Note: Where available, the PDF/Word icon below is provided to view the complete and fully formatted document
 Download Current HansardDownload Current Hansard    View Or Save XMLView/Save XML

Previous Fragment    Next Fragment
Thursday, 14 March 2013
Page: 2215

Mr LYONS (Bass) (16:35): I rise in the House today to speak about online scams and their repercussions in the community, particularly in my community of Bass. Online scams are everywhere and often go unreported. It is important to be alert and informed so you can spot a scam when you see one. Incidents of consumer fraud may not be reported for a number of reasons. For example, victims may not be aware that they have been scammed, not be aware of law enforcement interest, feel responsible for becoming a victim or not know to whom the scam should be reported.

Due to the anonymity of the internet, lying and scamming can be incredibly easy. If you are not careful, you can get scammed out of your time or even money. Scammers will go to great lengths to gain your interest and trust, such as sharing personal information. Scammers may take months to build what seems like the romance of a lifetime and may even pretend to book flights to visit you, but never actually come. SCAMwatch report that once they have gained your trust they will ask you either subtly or directly for money, gifts or your banking/credit card details. They will pretend to need these for a variety of reasons. For example, they may claim to be in the depths of despair due to financial hardship or the illness of a family member. In other cases, the scammer might start off by sending you flowers or other small gifts and then tell you about a large amount of money they need to transfer out of their country or that they want to share with you. They will then ask for your banking details or money to cover administrative fees and taxes to free up the money. I must warn people that this may be money laundering, which is a criminal offence. You should never agree to transfer money for someone else.

Regardless of how you are scammed, you could end up losing a lot of money. Online dating scams can cheat Australians out of millions every year. The money you send to scammers is almost always impossible to recover and, in addition, you may feel long-lasting emotional betrayal at the hands of someone who you thought loved you and was trustworthy.

I recommend that people follow the advice given by SCAMwatch, which is to talk to an independent friend, relative or fair trading agency before you send any money to anyone you meet online. Never give credit card or online account details to anyone by email. Be very careful about how much personal information you share on social network sites. Scammers can use your information and pictures to create a fake identity or to target you with a scam. Scams target people of all backgrounds, ages and income levels across Australia. There is no one group of people who are more likely to become a victim of a scam. If you think you are 'too clever' to fall for a scam, you may take risks that scammers can take advantage of.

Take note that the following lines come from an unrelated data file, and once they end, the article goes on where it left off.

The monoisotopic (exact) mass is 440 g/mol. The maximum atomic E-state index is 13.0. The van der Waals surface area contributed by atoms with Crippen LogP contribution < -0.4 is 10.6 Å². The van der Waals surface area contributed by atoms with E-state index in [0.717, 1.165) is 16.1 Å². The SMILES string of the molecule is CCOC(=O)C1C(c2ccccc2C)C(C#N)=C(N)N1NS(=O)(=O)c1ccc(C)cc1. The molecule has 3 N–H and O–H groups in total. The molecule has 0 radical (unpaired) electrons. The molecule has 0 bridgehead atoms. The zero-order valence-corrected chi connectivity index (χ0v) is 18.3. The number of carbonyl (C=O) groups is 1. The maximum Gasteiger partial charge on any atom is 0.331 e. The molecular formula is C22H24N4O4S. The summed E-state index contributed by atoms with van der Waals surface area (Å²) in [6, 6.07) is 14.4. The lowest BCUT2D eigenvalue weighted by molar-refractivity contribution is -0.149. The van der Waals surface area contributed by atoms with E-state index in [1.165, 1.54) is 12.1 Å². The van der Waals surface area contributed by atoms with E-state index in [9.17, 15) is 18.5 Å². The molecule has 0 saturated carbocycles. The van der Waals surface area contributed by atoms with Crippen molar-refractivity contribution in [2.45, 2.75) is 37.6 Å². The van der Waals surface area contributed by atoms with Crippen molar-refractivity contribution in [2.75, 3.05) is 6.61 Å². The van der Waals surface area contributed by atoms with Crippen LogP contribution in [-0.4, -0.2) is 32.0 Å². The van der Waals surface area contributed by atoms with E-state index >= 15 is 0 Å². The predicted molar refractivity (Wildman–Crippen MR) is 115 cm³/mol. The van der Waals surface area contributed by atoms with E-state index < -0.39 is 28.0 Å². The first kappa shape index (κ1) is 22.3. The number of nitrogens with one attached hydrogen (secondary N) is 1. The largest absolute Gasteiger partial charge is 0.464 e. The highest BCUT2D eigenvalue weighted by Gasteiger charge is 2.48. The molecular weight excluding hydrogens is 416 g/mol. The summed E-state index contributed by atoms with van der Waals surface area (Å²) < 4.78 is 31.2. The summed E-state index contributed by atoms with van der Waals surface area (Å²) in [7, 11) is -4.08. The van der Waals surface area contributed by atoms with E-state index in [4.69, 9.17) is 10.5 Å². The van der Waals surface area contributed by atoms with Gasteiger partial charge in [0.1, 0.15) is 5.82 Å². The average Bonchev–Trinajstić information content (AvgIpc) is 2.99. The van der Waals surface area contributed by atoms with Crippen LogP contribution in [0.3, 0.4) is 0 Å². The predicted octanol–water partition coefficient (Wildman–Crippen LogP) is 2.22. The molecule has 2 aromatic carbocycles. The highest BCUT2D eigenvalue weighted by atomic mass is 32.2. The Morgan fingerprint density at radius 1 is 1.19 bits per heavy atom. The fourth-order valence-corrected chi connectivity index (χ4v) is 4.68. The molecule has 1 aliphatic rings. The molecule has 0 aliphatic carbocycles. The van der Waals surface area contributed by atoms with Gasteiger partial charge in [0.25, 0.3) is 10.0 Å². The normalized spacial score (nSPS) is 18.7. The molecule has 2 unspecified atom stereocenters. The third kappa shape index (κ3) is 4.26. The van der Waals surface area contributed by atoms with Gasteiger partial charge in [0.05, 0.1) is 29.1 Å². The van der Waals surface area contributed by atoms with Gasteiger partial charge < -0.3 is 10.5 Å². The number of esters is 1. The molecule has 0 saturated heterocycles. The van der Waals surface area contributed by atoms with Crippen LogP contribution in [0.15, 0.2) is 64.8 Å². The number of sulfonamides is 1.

My Tasmanian Labor colleague Senator Catryna Bilyk is the Chair of the Joint Select Committee on Cyber-Safety. I thank her for all her hard work in promoting cybersafety in Tasmania. Also, recently Australia formally joined 38 other nations as a party to the world's first international treaty on crimes committed via the internet. Becoming party to the convention ensures Australian legislation is consistent with international best practice. It enables domestic agencies to access and share information to facilitate international investigations and help countries in the region build capacity to address cybercrime.

I encourage all Australians to be educated about cybercrime and scams and to use common sense. As always, if it sounds too good to be true, it probably is.

On a final note, I also want to briefly touch on the other side of this debate. Sometimes relationships do blossom on the internet. However, the anonymity of the internet does pose a risk to both parties involved. The Australian government is working to ensure Australians and prospective Australians are protected in this era where relationships form online.

The family violence provisions, amended late last year, allow certain people applying for permanent residence in Australia to continue with their application after the breakdown of their married or de facto relationship, if they or a member of their family unit have experienced family violence by their partner. The provisions were introduced in response to concerns that some partners might remain in an abusive relationship because they believe they may be forced to leave Australia if they end their relationship. This is a sensible reform.

I encourage MPs to talk in their communities about online scams and encourage all Australians to be vigilant. (Time expired)